In Chapter Three of The Memoirs of God, "Biblical Monotheism and the Structures of Divinity," Mark Smith attempts to explain the development of monotheism in Israel, a process which we have touched upon repeatedly in this examination of Israelite religion. As Smith observes in his introductory remarks, a major difficulty in dealing with this aspect of Israelite religion is that "monotheism was a development in Israelite religion that was read back into its earlier religious tradition." Briefly, monotheism developed within an elite segment of the Israelite population during the late monarchy. However, from the perspective of these relatively late thinkers, monotheism was read back into earlier times, although the writings of the Israelite scriptures clearly preserve important information that shows that earlier Israelite religion was not monotheistic. As a result, the Israelite scriptures must be approached with caution in order to separate out genuine early traditions from later interpretative developments based on Judaic monotheism. Later Christians unfortunately adopted late Jewish interpretations of the early traditions uncritically, as well as reading Christian meanings back into the Israelite scriptures. Smith's approach to this issue views the development of monotheism as part of a "survival strategy" for Israel, one intended as a response to historical challenges to Israel's continued survival--in particular, the fall of the dual kingdoms of Israel and Judah.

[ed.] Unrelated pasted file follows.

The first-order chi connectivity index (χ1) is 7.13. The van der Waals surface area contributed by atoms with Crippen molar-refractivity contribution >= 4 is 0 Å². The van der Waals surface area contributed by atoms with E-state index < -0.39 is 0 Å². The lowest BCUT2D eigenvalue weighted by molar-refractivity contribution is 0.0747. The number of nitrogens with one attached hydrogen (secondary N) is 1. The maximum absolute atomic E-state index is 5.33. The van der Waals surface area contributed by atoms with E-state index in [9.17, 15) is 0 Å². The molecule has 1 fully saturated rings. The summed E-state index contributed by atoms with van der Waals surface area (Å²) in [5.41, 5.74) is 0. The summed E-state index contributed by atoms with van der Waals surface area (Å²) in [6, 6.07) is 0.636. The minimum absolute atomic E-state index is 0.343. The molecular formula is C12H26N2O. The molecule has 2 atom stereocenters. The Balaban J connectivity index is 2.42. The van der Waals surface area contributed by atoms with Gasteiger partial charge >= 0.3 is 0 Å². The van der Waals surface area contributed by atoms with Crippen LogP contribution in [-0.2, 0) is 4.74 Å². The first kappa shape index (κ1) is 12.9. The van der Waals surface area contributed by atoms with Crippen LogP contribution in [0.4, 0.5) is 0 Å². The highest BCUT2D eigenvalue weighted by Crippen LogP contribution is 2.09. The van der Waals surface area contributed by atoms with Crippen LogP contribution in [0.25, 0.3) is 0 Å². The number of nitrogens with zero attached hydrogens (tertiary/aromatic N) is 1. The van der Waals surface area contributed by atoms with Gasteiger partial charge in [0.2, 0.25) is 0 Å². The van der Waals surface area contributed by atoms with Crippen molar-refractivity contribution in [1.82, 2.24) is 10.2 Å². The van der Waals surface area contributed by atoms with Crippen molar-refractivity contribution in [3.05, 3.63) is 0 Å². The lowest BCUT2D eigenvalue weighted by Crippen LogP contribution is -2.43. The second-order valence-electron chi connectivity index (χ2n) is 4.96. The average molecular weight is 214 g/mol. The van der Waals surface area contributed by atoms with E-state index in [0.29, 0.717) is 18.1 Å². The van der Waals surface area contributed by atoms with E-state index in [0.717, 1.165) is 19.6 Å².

this blog develops the idea that a theory of man in history can be worked out around the theme that man's self expression in culture and society is motivated by the desire to find meaning in man's existence. i proceed by summarizing seminal works that provide insights into the dynamics of this process, with the view that the culmination of this exploration was reached with god's self revelation in jesus. i'll hopefully also explore the developments that followed this event.
Monday, August 24, 2009
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